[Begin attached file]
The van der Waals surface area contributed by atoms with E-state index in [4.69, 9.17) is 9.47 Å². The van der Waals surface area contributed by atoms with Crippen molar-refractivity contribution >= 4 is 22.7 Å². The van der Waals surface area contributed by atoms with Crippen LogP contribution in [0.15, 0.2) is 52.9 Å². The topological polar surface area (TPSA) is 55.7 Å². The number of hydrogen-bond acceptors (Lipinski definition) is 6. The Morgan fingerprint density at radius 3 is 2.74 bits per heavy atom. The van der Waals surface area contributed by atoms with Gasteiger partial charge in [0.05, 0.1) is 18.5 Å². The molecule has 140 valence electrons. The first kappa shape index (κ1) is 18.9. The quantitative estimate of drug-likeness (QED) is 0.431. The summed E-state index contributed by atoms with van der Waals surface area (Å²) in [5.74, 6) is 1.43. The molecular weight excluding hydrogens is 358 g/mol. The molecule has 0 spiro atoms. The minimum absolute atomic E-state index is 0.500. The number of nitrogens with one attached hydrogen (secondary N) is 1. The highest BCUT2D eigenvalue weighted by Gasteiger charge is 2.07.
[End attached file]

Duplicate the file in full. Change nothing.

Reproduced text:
The van der Waals surface area contributed by atoms with E-state index in [4.69, 9.17) is 9.47 Å². The van der Waals surface area contributed by atoms with Crippen molar-refractivity contribution >= 4 is 22.7 Å². The van der Waals surface area contributed by atoms with Crippen LogP contribution in [0.15, 0.2) is 52.9 Å². The topological polar surface area (TPSA) is 55.7 Å². The number of hydrogen-bond acceptors (Lipinski definition) is 6. The Morgan fingerprint density at radius 3 is 2.74 bits per heavy atom. The van der Waals surface area contributed by atoms with Gasteiger partial charge in [0.05, 0.1) is 18.5 Å². The molecule has 140 valence electrons. The first kappa shape index (κ1) is 18.9. The quantitative estimate of drug-likeness (QED) is 0.431. The summed E-state index contributed by atoms with van der Waals surface area (Å²) in [5.74, 6) is 1.43. The molecular weight excluding hydrogens is 358 g/mol. The molecule has 0 spiro atoms. The minimum absolute atomic E-state index is 0.500. The number of nitrogens with one attached hydrogen (secondary N) is 1. The highest BCUT2D eigenvalue weighted by Gasteiger charge is 2.07.